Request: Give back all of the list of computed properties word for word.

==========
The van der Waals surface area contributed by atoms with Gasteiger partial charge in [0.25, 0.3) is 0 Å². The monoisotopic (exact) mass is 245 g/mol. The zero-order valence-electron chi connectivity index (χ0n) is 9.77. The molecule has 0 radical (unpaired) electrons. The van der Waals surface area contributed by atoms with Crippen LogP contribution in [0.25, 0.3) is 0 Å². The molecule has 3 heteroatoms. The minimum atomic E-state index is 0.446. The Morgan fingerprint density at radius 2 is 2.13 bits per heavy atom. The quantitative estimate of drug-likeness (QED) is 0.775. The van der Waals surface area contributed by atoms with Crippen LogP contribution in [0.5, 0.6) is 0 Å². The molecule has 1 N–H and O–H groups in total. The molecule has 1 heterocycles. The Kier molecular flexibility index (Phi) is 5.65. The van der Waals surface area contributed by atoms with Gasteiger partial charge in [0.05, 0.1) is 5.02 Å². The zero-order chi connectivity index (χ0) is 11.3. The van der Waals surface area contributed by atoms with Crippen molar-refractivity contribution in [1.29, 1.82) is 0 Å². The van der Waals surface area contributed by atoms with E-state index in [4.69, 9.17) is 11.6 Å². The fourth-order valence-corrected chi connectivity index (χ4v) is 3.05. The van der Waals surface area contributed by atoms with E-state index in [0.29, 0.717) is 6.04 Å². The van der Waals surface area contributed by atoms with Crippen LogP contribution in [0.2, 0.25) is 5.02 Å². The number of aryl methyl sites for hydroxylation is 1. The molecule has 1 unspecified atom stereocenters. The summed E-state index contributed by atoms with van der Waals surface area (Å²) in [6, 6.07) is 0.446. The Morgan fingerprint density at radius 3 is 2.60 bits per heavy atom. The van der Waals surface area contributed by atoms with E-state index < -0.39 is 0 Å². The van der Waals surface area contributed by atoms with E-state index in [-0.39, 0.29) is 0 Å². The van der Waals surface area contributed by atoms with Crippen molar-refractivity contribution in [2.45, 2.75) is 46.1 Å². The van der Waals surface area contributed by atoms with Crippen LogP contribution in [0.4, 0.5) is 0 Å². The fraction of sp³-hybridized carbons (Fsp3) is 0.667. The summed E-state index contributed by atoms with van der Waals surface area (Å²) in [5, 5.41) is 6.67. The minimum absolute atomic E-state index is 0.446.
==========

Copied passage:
The van der Waals surface area contributed by atoms with Gasteiger partial charge in [0.25, 0.3) is 0 Å². The monoisotopic (exact) mass is 245 g/mol. The zero-order valence-electron chi connectivity index (χ0n) is 9.77. The molecule has 0 radical (unpaired) electrons. The van der Waals surface area contributed by atoms with Crippen LogP contribution in [0.25, 0.3) is 0 Å². The molecule has 3 heteroatoms. The minimum atomic E-state index is 0.446. The Morgan fingerprint density at radius 2 is 2.13 bits per heavy atom. The quantitative estimate of drug-likeness (QED) is 0.775. The van der Waals surface area contributed by atoms with Crippen LogP contribution in [0.5, 0.6) is 0 Å². The molecule has 1 N–H and O–H groups in total. The molecule has 1 heterocycles. The Kier molecular flexibility index (Phi) is 5.65. The van der Waals surface area contributed by atoms with Gasteiger partial charge in [0.05, 0.1) is 5.02 Å². The zero-order chi connectivity index (χ0) is 11.3. The van der Waals surface area contributed by atoms with Crippen molar-refractivity contribution in [1.29, 1.82) is 0 Å². The van der Waals surface area contributed by atoms with E-state index in [4.69, 9.17) is 11.6 Å². The fourth-order valence-corrected chi connectivity index (χ4v) is 3.05. The van der Waals surface area contributed by atoms with E-state index in [0.29, 0.717) is 6.04 Å². The van der Waals surface area contributed by atoms with Crippen LogP contribution in [0.2, 0.25) is 5.02 Å². The number of aryl methyl sites for hydroxylation is 1. The molecule has 1 unspecified atom stereocenters. The summed E-state index contributed by atoms with van der Waals surface area (Å²) in [6, 6.07) is 0.446. The Morgan fingerprint density at radius 3 is 2.60 bits per heavy atom. The van der Waals surface area contributed by atoms with E-state index < -0.39 is 0 Å². The van der Waals surface area contributed by atoms with E-state index in [-0.39, 0.29) is 0 Å². The van der Waals surface area contributed by atoms with Crippen molar-refractivity contribution in [2.45, 2.75) is 46.1 Å². The van der Waals surface area contributed by atoms with Crippen LogP contribution in [0.4, 0.5) is 0 Å². The fraction of sp³-hybridized carbons (Fsp3) is 0.667. The summed E-state index contributed by atoms with van der Waals surface area (Å²) in [5, 5.41) is 6.67. The minimum absolute atomic E-state index is 0.446.